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A few words on hold, theoretical hold, and profits

If you already have some knowledge of the casino business, the concept of "hold" is pretty standard. If you are not familiar, we will try to delve into it in more detail.

We begin with the operation's "Cash in", which means the amount of the players' buy-in to the casino. This can be represented by a customer buying $100 in chips to play.

Following the "Cash in" is the "Cash out", which is the amount of money being withdrawn by players. Obviously, it is profitable for the casino for its "Cash in" to always be higher than its "Cash out". This can be represented by that same previous customer losing $30 of his original $100 buy-in, and withdrawing his remaining $70. By this example, we introduce the "hold", which equals "Cashin - Cashout", in our case, $30. If we were talking about percentages, it would be 30%, which we can calculate as "(1 - Cashout/Cashin) * 100" [%].

Any respectable casino operation should have an appropriate Prize Percentage, which can be known also as payout, or payout rate. This is a ratio set by the operator. Each time a "spin" or "hand" is played, it will return a certain amount. So, if a player has made 500 plays, at $1 each, that player has made a total cash bet of $500. If the average return was of 94 cents per bet, the prize percentage, or payout rate would be 94%, with the total of Cash Won being $470. There will be higher and lower payouts than 94 cents, however, the AVERAGE will still hold true to 94%, calculated as (1-cashwon/cashbet)*100.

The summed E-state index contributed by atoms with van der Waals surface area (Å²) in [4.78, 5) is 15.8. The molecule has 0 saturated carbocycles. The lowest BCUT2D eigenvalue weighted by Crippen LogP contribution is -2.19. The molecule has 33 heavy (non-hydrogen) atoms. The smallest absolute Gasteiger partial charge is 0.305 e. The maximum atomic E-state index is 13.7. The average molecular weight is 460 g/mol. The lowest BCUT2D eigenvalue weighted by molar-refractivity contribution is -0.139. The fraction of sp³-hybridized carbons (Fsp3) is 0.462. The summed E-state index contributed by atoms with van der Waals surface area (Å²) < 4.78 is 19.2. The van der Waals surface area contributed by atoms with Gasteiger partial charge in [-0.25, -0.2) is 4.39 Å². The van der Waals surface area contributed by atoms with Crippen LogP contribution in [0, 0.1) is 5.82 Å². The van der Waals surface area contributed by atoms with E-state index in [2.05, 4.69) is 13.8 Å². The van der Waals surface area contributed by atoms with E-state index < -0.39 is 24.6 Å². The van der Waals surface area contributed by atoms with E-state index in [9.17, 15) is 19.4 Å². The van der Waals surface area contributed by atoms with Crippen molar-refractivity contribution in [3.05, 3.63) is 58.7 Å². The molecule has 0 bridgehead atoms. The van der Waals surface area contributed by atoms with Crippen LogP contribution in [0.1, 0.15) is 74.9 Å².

There is an interesting correlation between the profit which is Cash In - Cash Out, and the profit coming from Cash Bet - Cash Won. If we assume that the player's current balance is 0, then these two profits are equal.

Again in our example:

CashIn - CashOut = $100 - $70 = $30 (Hold of 30%)

CashBet - CashWon = $500 - $470 = $30 (Payout rate of 94%)

A sign of a healthy operation is the HOLD.

Keep in mind that in a standard operation, the ratio of Cash In to Cash Bet is usually 3x to 5x. In this example we are using 5x.

There is another interesting variable called volatility or volatility index. This number talks about the game experience, or the behavior of the game. High volatility games come with no wins in many spins in a row but then a big or middle win will appear. Low volatility games will give a low win in almost every spin (where the win is lower than the bet). However, it's important to understand that volatility has nothing to do with payout rate. A game could be set to a 94% payout rate and the developer could set this game as high or low as he wants in the volatility index.

In general, good games will attract and keep customers playing, since they will not feel cheated. Basically it's a magic combination of payout rates, volatility, theme of the games, graphics and sound/music, and last but not least the market and targeted customer/player.


eGameProvider Team

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